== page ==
The Metro Transit police department has a "lack of accountability at all levels," "confusion and negative perceptions at all levels," and does not appear to have anyone in charge of technology, according to a new report from the Upper Midwest Community Policing Institute.
The Star Tribune obtained the report and first reported the news on its web site late Saturday.
Former St. Paul police chief and state senator John Harrington recently took over control of the Metro Transit police for and told the paper that the report will serve as a "blueprint for the future."
According to it's site:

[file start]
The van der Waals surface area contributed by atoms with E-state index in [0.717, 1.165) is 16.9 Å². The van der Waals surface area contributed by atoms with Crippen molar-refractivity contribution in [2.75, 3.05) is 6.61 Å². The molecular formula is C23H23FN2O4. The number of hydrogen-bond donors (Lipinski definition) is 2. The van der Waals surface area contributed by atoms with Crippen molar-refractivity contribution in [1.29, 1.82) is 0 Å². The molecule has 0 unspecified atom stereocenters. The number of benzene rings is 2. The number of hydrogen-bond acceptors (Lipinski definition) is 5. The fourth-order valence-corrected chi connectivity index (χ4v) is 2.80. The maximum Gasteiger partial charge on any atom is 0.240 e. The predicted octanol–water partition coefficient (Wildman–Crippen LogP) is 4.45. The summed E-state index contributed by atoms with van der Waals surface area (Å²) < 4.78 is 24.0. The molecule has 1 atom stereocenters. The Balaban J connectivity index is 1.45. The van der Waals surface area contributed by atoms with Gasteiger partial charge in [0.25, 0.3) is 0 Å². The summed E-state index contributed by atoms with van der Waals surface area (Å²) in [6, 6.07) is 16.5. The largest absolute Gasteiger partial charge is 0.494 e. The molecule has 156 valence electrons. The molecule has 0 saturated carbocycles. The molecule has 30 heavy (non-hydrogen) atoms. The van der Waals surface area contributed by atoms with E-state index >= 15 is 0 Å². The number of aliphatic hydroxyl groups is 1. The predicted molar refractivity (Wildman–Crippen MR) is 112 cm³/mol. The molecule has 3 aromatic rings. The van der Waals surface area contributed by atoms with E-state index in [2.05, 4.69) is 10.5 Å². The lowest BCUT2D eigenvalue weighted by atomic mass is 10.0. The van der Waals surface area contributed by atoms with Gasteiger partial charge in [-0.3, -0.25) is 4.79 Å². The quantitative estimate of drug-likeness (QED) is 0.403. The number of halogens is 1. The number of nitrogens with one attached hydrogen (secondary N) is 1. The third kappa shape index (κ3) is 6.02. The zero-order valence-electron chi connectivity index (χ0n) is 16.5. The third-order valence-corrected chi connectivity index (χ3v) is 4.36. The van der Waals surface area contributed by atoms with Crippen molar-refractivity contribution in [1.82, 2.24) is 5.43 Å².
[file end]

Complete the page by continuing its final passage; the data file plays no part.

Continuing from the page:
Metro Transit has its own licensed police force committed to the safety of its customers and employees, serving eight counties and 85 cities in the region. There are approximately 69 full-time officers, 55 part-time officers, four community service officers and five administrative staff dedicated to one thing: public safety on and near our transit system. Transit Police officers ride buses and trains as well as patrol along bus routes, Hiawatha light rail and the Northstar Line. Sometimes officers patrol out of uniform – one could be on your next bus. Transit Police officers also inspect fares on Hiawatha and Northstar trains.